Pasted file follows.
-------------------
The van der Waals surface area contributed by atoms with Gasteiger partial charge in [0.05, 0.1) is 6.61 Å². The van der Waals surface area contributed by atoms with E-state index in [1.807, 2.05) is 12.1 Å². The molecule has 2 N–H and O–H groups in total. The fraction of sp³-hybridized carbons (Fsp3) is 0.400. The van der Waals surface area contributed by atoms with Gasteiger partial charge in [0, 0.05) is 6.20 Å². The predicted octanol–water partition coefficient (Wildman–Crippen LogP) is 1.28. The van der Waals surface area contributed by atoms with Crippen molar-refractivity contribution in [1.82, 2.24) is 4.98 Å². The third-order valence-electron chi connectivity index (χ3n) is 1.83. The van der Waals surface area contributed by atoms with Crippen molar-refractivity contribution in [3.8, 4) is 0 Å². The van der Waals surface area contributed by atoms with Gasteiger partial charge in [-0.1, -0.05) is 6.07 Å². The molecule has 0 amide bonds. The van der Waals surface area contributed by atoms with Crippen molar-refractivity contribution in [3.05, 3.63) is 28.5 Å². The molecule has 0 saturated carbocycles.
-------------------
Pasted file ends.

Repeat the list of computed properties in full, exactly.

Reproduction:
The van der Waals surface area contributed by atoms with Gasteiger partial charge in [0.05, 0.1) is 6.61 Å². The van der Waals surface area contributed by atoms with E-state index in [1.807, 2.05) is 12.1 Å². The molecule has 2 N–H and O–H groups in total. The fraction of sp³-hybridized carbons (Fsp3) is 0.400. The van der Waals surface area contributed by atoms with Gasteiger partial charge in [0, 0.05) is 6.20 Å². The predicted octanol–water partition coefficient (Wildman–Crippen LogP) is 1.28. The van der Waals surface area contributed by atoms with Crippen molar-refractivity contribution in [1.82, 2.24) is 4.98 Å². The third-order valence-electron chi connectivity index (χ3n) is 1.83. The van der Waals surface area contributed by atoms with Crippen molar-refractivity contribution in [3.8, 4) is 0 Å². The van der Waals surface area contributed by atoms with Gasteiger partial charge in [-0.1, -0.05) is 6.07 Å². The molecule has 0 amide bonds. The van der Waals surface area contributed by atoms with Crippen molar-refractivity contribution in [3.05, 3.63) is 28.5 Å². The molecule has 0 saturated carbocycles.